Thinking About the Weaponization of Antisemitism

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first published on substack July 4, 2023

Denunciations of antisemitism must be credibly nested within opposition to white nationalism, racism and Islamophobia. If we do not distinguish between valid critiques of the policies of the Israeli state and antisemitism, we are allowing rightwing forces to weaponize antisemitism, suppressing freedom of speech and open debate, and making the term “antisemite” meaningless at a time when it is critical to identify and oppose it.

It is also important to remember that the people who lived in Historic Palestine for centuries cannot be expected to peacefully relinquish land they understood was theirs. From the start their opposition was defined by Zionists as Jew-hatred when in actuality that opposition is better understood as hostility towards settler colonialism and its mass expulsions, injuries and death that continue to today.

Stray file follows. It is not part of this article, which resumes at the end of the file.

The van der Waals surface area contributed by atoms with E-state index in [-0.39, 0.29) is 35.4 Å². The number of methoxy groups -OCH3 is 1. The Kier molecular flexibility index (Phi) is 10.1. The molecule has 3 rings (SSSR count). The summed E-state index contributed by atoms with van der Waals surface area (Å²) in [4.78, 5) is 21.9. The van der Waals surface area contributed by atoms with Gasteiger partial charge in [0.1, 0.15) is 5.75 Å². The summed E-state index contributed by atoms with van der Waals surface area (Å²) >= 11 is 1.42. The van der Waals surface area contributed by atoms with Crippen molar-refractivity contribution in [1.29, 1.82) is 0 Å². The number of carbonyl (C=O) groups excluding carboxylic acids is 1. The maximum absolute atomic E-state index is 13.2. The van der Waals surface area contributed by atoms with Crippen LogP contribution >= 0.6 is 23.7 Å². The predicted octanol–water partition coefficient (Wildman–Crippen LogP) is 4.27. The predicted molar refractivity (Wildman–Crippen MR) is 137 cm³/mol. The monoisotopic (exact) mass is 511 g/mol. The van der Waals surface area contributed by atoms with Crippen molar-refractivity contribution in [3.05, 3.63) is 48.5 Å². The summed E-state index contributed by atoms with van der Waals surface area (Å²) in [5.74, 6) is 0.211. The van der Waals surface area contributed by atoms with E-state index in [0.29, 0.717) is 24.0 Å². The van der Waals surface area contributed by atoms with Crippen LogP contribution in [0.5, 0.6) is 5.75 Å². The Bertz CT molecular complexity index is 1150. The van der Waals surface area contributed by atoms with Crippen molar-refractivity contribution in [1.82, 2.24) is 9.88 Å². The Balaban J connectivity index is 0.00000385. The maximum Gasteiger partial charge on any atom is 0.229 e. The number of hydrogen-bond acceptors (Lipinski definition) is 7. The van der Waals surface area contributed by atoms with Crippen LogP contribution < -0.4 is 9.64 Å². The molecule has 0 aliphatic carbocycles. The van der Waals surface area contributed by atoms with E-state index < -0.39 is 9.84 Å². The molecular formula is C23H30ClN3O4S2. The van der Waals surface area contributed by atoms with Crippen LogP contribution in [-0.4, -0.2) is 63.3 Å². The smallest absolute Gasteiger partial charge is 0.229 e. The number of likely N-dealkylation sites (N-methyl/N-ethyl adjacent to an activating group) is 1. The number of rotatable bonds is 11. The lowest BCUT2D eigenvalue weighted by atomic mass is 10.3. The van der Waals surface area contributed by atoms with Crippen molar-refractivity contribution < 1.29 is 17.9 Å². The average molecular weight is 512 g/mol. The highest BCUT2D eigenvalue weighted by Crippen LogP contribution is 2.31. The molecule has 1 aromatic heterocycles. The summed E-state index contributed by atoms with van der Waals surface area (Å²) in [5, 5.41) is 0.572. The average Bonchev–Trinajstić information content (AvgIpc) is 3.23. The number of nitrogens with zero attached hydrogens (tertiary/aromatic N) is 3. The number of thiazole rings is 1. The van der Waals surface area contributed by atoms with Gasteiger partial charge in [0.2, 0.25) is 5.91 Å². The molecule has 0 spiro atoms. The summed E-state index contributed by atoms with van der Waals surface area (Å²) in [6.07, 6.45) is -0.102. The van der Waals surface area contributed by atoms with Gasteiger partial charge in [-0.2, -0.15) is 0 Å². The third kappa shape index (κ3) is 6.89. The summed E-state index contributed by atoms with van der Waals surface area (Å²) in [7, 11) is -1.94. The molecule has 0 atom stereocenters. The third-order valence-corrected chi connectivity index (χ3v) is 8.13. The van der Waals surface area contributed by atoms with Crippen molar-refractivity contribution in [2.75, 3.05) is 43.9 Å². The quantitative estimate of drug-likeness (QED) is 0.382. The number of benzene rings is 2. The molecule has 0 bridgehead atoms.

The Jewish need for safety (which we deserve like all other people) can only sustainably be built through an alliance with global forces that support human and civil rights for all and are united in the struggles against racism, police brutality, colonialism, ecological disasters, and the growing militarism and intolerance that is endangering this entire beloved planet.   

So how did we get here?

The definition of classic antisemitism, which stems from the ancient Christian belief that Jews are to be blamed for the killing of Christ, involves the hatred and demeaning of all Jews or Jewish institutions solely because they are Jewish.  The first accusations of deicide occurred in the second century and this was added to a blood libel that alleged that Jews murdered non-Jews, especially Christian children, in order to obtain blood for their Passover and other rituals. In the Middle Ages, legal and economic restrictions were placed on Jews, pushing them into occupations deemed morally repugnant, such as money collectors and money lenders. This led to many negative stereotypes of Jews as usurers, middlemen, and “economic parasites”. Fueled by antisemitism, Jewish communities were repeatedly attacked and murdered by pogroms in Eastern Europe and Europe in the 19th and 20th centuries. In 1903, The Protocols of the Elders of Zion was published in Russia and provided false “documentation” for a baseless Jewish conspiracy to dominate the world by manipulating the world economy and the media.